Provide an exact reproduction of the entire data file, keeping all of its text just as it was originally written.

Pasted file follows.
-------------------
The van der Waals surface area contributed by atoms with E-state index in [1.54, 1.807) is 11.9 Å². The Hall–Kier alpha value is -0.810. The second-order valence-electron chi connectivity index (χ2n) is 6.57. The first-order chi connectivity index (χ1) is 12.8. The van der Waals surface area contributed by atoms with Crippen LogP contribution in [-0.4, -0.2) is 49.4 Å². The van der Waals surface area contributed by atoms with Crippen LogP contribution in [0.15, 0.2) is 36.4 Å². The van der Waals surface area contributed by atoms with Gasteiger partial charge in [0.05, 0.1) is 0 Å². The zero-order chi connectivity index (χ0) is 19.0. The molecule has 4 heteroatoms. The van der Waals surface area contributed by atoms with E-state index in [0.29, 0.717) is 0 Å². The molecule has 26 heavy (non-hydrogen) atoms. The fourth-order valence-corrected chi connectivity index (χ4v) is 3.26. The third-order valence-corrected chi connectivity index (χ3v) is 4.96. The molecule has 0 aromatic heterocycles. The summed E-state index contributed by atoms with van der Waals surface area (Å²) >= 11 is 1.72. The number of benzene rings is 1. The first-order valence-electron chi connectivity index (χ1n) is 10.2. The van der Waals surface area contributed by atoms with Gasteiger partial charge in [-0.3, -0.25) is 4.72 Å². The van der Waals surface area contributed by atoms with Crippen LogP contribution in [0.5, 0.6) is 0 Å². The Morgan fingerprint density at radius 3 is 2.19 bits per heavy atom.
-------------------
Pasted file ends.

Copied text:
The van der Waals surface area contributed by atoms with E-state index in [1.54, 1.807) is 11.9 Å². The Hall–Kier alpha value is -0.810. The second-order valence-electron chi connectivity index (χ2n) is 6.57. The first-order chi connectivity index (χ1) is 12.8. The van der Waals surface area contributed by atoms with Crippen LogP contribution in [-0.4, -0.2) is 49.4 Å². The van der Waals surface area contributed by atoms with Crippen LogP contribution in [0.15, 0.2) is 36.4 Å². The van der Waals surface area contributed by atoms with Gasteiger partial charge in [0.05, 0.1) is 0 Å². The zero-order chi connectivity index (χ0) is 19.0. The molecule has 4 heteroatoms. The van der Waals surface area contributed by atoms with E-state index in [0.29, 0.717) is 0 Å². The molecule has 26 heavy (non-hydrogen) atoms. The fourth-order valence-corrected chi connectivity index (χ4v) is 3.26. The third-order valence-corrected chi connectivity index (χ3v) is 4.96. The molecule has 0 aromatic heterocycles. The summed E-state index contributed by atoms with van der Waals surface area (Å²) >= 11 is 1.72. The number of benzene rings is 1. The first-order valence-electron chi connectivity index (χ1n) is 10.2. The van der Waals surface area contributed by atoms with Gasteiger partial charge in [-0.3, -0.25) is 4.72 Å². The van der Waals surface area contributed by atoms with Crippen LogP contribution in [0.5, 0.6) is 0 Å². The Morgan fingerprint density at radius 3 is 2.19 bits per heavy atom.